Wake Up, Philippines!

‘The greatest boxer that ever lived’

Posted in Pinoy's Pride by Erineus on May 4, 2009
By ED PICSON
May 3, 2009, 7:05pm
Manny Pacquiao

They claimed he beat an old, washed-up Oscar de la Hoya.

They said David Diaz was not in the elite class that would have convinced the world of his worth as the pound-for-pound best boxer of the world.

They believed Erick Morales and Marco Antonio Barrera were already vulnerable at the time he defeated them.

”They” would be hard put to find a reason to put Manny Pacquiao down now.

The systematic and absolute demolition of Ricky Hatton in all of two rounds Saturday night in Las Vegas has all but cemented Pacquiao’s reputation that Bob Arum unabashedly proclaims as “the greatest boxer that ever lived.”

Emmanuel Dapidran Pacquiao- Filipino- is the biggest and shiniest star in the boxing constellation today. The swift job he did on Hatton has thoroughly convinced even the most vociferous Pacquiao critic of the authenticity of the image he has built over the last few years as a giant-killer.

In the run-up to the much-anticipated fight, the hype was so that some die-hard Pacquiao followers started to believe the Mancunian camps’ pronouncements of invincibility at 140 lbs. (Hatton had neretofore been unbeaten in the Jr. Welterweight limit).

Despite the fact that the Filipino sensation was the odds on favourite, there were many factors that planted seeds of doubt and apprehension on some of Manny’s staunchest fans. The size factor was continuously mentioned as the main reason why Hatton would breeze through the Pacquiao parade.

The fact that Hatton had performed well against bigger and supposedly stronger opposition on his way to light welterweight superstardom, gave the impression that a challenger who started in the diminutive 108 lb. limit could not possibly prevail.

Never mind that many boxing experts found difficulty in finding the right words to describe the kind of mayhem Pacquiao creates in the ring that befuddle his opponents.

Never mind that his list of victims kept getting longer and more star-studded.

The Filipino was just too small and lacking in the finer points of the craft to be able to keep it up.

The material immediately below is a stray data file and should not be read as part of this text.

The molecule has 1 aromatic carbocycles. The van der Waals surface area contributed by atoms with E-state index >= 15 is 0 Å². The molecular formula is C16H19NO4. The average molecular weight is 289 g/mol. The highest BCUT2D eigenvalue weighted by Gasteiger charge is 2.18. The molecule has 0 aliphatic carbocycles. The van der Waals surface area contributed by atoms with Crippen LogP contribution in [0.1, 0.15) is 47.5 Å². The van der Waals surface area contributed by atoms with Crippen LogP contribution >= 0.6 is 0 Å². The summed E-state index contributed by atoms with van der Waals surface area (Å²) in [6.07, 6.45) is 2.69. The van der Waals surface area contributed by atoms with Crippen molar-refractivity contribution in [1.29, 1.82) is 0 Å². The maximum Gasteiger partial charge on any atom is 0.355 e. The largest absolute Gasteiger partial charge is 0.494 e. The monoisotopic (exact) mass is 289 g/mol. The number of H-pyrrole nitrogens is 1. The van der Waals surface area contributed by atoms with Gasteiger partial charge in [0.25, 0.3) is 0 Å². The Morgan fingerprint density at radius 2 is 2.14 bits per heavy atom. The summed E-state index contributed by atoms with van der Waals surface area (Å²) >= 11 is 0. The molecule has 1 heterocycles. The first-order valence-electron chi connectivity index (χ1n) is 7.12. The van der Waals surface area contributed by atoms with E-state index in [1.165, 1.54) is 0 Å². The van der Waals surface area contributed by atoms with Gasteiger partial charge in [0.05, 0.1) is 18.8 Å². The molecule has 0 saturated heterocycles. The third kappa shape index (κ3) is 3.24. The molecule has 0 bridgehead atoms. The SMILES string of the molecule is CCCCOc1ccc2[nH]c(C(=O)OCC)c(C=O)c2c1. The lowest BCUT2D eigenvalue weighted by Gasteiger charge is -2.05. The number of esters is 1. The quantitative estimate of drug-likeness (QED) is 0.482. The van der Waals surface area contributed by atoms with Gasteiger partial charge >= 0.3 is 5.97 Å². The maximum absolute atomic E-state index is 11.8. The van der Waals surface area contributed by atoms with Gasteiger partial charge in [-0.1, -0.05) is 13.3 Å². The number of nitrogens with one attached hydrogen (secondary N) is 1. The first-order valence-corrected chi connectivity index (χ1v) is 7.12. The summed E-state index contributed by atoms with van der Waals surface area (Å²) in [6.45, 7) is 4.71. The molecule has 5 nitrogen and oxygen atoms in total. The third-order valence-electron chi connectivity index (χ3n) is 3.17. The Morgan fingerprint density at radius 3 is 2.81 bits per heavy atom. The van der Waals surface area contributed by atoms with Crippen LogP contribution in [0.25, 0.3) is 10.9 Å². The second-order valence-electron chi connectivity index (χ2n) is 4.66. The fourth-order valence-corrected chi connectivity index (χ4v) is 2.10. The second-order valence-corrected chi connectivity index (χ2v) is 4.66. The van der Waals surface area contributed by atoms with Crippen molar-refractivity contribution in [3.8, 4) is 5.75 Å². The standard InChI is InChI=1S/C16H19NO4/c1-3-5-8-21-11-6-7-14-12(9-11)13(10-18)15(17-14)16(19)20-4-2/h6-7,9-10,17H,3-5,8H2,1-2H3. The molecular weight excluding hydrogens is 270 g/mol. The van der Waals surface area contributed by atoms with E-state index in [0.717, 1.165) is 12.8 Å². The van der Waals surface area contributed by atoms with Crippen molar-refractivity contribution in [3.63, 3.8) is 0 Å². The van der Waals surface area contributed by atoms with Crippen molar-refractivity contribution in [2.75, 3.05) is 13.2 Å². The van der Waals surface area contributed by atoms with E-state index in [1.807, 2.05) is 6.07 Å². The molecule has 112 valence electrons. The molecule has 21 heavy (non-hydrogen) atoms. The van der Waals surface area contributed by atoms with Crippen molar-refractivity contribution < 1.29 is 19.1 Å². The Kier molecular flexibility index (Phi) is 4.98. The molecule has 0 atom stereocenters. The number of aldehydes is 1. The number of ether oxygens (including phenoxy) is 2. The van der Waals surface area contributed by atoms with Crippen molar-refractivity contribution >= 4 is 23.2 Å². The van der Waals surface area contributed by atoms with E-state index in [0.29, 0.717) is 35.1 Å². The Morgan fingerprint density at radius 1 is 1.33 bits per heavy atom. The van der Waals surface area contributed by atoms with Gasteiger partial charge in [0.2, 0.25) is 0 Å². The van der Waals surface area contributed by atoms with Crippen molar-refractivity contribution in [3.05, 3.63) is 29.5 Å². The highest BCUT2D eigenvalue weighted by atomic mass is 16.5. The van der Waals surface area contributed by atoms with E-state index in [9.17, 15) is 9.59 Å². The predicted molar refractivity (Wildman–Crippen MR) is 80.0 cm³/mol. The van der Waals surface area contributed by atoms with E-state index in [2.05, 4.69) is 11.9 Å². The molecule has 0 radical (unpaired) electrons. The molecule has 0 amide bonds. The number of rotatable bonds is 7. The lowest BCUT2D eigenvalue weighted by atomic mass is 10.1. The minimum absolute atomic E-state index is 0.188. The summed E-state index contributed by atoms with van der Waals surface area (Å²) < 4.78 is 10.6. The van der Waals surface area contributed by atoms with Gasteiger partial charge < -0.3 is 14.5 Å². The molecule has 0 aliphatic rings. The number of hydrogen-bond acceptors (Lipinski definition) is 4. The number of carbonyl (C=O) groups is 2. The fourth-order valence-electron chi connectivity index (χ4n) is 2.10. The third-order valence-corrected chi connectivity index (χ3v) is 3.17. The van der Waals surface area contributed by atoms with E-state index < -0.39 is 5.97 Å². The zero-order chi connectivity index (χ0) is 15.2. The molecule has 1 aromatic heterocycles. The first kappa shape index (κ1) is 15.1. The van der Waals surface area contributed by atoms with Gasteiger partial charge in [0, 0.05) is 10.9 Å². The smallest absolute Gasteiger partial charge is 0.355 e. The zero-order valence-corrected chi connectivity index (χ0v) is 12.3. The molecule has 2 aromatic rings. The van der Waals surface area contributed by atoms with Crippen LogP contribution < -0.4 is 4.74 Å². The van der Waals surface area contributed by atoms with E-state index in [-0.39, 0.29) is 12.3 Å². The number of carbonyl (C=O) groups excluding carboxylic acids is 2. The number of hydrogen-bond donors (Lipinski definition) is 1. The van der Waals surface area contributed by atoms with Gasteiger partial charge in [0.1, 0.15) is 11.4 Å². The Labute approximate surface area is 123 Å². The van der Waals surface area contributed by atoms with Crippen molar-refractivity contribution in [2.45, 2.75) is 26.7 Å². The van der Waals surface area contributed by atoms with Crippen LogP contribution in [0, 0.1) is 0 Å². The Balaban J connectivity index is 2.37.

But Saturday night at the MGM Grand left many a non-believing mouth agape. The action that lasted a shade under 6 minutes was the result of long years of preparation involving buckets of blood, sweat and tears.

Again, the sage words delivered by promoter and Harvard law graduate Arum immediately after the fight come to mind: “let this be a lesson to all…no matter how much you have achieved, you have to continue to learn. This young man (Pacquiao) does not stop learning.”

Indeed the Manny Pacquiao that now attracts even the most ardent anti-boxing activist to watch every time he fights, is nowhere near the Manny Pacquiao who campaigned in the 1990’s as a flyweight in the defunct TV series “Blow by Blow”, produced by Vintage Enterprises.

The brash young man of the 90’s was already a power puncher but was mostly just that-all power.

There was one other thing he had then that he still has now-charisma. Everywhere he fought, people would flock to watch Manny Pacquiao and he invariably entertained them with his dazzling power and folksy ways.

There is a mantra he often recites every time people ask him about his fighting style, “I always enter the ring to fight and throw as many punches as I can. After all, the game is boxing. That’s what the fans come to watch-that’s what I give them.”

And to this date, it has worked like a charm.

Add to that his avowed faith in God and it’s easy to figure out where his inner strength comes from. Pacquiao truly believes in the power of prayer and that has given him the ability to believe in himself and not get intimidated by anyone or anything in the ring.

Ricky Hatton, he with the big words and even bigger muscles, did not scare the Pacman. The Gensan native came prepared by his excellent training team, work ethic as well as the hard life that he went through in his early years.

When Hatton typically lunged forward and exposed his noggin, the right hook came swiftly out of nowhere to cause Ricky to kiss the canvass twice in the first round.

Weary of and bewildered by that right hand, Hatton braced for it in the second round only to be bushwhacked by the vaunted left that has felled so many of the Pacman’s previous victims.

Ricky went the same way but was already in dreamland even before he hit the canvass and lay prostate for a few fearful minutes.

To everyone’s relief, he woke up and was able to flash a sheepish grin in time to hear the announcement of his defeat.

The blinding speed, the fancy footwork, the right hook and the left straight came from the countless hours Manny spent in the gym and on the road with his great boxing team led by Freddie Roach.

But the calm and inner peace before the fight and the chaos he wreaks during it must come from some mystical world that he is able to visit and draw from each time he bows and kneels to commune with it.

If it didn’t cause so much joy and revelry, it could be downright creepy.

http://mb.com.ph/articles/204733/the-greatest-boxer-ever-lived-not

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